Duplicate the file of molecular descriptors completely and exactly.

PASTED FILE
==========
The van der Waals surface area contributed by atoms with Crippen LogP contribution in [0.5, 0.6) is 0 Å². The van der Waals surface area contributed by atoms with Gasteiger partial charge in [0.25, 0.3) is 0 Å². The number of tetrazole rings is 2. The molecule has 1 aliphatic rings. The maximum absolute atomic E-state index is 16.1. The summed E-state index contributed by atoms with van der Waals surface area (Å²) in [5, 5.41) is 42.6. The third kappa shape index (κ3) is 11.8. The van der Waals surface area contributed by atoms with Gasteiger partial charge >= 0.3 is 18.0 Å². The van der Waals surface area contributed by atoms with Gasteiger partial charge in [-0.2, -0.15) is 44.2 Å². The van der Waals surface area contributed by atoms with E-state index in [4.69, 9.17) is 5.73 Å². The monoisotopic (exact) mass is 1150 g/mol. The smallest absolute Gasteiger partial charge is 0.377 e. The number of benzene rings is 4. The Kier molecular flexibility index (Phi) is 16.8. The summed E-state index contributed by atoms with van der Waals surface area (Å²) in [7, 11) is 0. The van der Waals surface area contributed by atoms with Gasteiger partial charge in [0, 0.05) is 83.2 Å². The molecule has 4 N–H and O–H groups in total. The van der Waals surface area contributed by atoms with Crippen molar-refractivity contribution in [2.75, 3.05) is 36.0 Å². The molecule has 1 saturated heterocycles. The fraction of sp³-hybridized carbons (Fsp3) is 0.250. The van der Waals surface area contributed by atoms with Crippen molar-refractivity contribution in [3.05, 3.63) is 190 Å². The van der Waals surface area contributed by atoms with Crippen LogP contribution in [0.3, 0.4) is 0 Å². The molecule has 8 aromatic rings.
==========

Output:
The van der Waals surface area contributed by atoms with Crippen LogP contribution in [0.5, 0.6) is 0 Å². The van der Waals surface area contributed by atoms with Gasteiger partial charge in [0.25, 0.3) is 0 Å². The number of tetrazole rings is 2. The molecule has 1 aliphatic rings. The maximum absolute atomic E-state index is 16.1. The summed E-state index contributed by atoms with van der Waals surface area (Å²) in [5, 5.41) is 42.6. The third kappa shape index (κ3) is 11.8. The van der Waals surface area contributed by atoms with Gasteiger partial charge >= 0.3 is 18.0 Å². The van der Waals surface area contributed by atoms with Gasteiger partial charge in [-0.2, -0.15) is 44.2 Å². The van der Waals surface area contributed by atoms with E-state index in [4.69, 9.17) is 5.73 Å². The monoisotopic (exact) mass is 1150 g/mol. The smallest absolute Gasteiger partial charge is 0.377 e. The number of benzene rings is 4. The Kier molecular flexibility index (Phi) is 16.8. The summed E-state index contributed by atoms with van der Waals surface area (Å²) in [7, 11) is 0. The van der Waals surface area contributed by atoms with Gasteiger partial charge in [0, 0.05) is 83.2 Å². The molecule has 4 N–H and O–H groups in total. The van der Waals surface area contributed by atoms with Crippen molar-refractivity contribution in [2.75, 3.05) is 36.0 Å². The molecule has 1 saturated heterocycles. The fraction of sp³-hybridized carbons (Fsp3) is 0.250. The van der Waals surface area contributed by atoms with Crippen molar-refractivity contribution in [3.05, 3.63) is 190 Å². The van der Waals surface area contributed by atoms with Crippen LogP contribution in [0.3, 0.4) is 0 Å². The molecule has 8 aromatic rings.